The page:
I mixed it up a bit, checking out Whistler Blackcomb’s glacier skiing one July, and returning to Mount Hotham instead of Chile in 2014, remembering how much I love the place and catching up with lots of great friends.

A couple of weeks ago, on May 1st, I reached 150 months. That’s 12 and a half years of skiing every single month. The streak has taken me to beautiful places like Oregon and Chile that I might not have visited otherwise, to say nothing of the countless ski days I’ve enjoyed in Vermont, Australia, and Colorado.

I’ve met tons of interesting people along the way and re-connected with old friends. I still love skiing every bit as much as when I started, if not more now that I have more places to enjoy it and friends to make turns with!


I won’t quit until it stops being fun. At this point, every time I get to escape the summer heat and go skiing in July or August, I’m excited about it. I’ll be back in Colorado at the beginning of June, and then this summer for something different, I’m planning to explore some of the summer glacier skiing in the Alps. I don’t know if I’ll push all the way to 200 months, but if it continues to be fun and feasible, I very well might.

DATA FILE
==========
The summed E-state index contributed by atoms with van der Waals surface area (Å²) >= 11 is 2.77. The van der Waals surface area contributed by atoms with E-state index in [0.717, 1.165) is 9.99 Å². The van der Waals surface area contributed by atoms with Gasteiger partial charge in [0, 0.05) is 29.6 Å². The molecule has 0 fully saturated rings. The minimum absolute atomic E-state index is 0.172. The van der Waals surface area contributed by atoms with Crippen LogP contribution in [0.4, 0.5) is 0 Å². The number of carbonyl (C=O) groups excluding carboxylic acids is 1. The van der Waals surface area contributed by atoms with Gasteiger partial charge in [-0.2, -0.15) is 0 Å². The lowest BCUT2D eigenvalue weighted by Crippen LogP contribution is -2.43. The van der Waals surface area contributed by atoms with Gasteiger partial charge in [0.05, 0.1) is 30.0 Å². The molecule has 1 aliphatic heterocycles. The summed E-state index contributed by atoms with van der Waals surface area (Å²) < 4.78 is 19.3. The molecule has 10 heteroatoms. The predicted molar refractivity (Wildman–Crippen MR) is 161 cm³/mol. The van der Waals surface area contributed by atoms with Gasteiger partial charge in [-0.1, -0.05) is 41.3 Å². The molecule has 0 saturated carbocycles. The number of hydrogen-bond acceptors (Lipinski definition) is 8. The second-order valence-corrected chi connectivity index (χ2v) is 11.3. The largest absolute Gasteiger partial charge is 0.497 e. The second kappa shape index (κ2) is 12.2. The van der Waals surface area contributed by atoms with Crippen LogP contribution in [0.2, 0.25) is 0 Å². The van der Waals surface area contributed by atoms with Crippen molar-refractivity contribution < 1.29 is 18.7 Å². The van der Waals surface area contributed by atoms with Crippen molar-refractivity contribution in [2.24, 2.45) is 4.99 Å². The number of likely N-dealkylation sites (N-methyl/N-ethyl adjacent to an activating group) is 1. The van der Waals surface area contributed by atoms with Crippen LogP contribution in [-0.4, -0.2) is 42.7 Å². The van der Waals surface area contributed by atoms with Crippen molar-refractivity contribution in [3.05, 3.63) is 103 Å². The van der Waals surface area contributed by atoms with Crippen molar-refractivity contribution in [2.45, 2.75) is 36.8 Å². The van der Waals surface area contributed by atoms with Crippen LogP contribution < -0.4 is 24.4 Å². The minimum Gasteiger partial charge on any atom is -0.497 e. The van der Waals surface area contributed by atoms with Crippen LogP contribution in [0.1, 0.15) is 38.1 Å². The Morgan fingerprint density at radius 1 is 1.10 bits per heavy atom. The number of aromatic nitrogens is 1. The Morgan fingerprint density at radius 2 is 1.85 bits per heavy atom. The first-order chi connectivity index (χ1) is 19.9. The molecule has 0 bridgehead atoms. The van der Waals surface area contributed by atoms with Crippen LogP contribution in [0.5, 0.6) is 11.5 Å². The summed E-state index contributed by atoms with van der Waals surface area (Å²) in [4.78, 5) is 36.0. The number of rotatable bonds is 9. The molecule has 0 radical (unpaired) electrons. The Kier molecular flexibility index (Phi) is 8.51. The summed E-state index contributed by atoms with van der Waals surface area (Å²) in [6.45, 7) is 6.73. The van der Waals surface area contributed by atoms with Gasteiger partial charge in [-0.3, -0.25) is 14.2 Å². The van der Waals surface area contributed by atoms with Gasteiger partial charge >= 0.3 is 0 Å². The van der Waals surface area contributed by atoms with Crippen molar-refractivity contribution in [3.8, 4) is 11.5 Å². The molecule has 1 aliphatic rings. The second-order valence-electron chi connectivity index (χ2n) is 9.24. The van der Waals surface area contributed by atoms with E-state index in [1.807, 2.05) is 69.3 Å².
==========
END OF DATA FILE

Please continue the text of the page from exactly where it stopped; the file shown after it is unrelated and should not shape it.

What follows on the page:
I get asked if it’s a world record but it’s not even close, unfortunately.

In 2011, I even met a guy who was on a mission to ski every single day for a bunch of years – I rode chairs with him at Arapahoe Basin, Timberline, and Valle Nevado in Chile that same year! He made it to 2,993 consecutive days.

The Palmer chairlift at Timberline ski area on Mount Hood, Oregon, was installed in 1979 (the year I was born) and has helped the ski area offer lift-served skiing almost every month since then. As a result, there are a number of people who have been skiing every month since I’ve been alive.

I know people in Colorado who find snow close to home every month too. So there are lots of people with skiing streaks, but I think I’m unique in living somewhere that doesn’t have snow all year and needing to travel to keep my streak going. I certainly don’t know of anyone else in the eastern US doing this.

Check out Andrew’s blog for more stories.

Rachael Oakes-Ash is the name behind @misssnowitall and the founder of A long time travel and lifestyle journalist and ski writer, she's been published in ESPN, TIME, Wallpaper*, Action Asia, Inside Sport, Australian Financial Review, Emirates Open Skies, Conde Nast Traveler and more. She was the Fairfax snow blogger from 2007 to 2017 and the Southern Hemisphere editor for OnTheSnow. Rachael is also a documentary producer, author, radio announcer and humorist.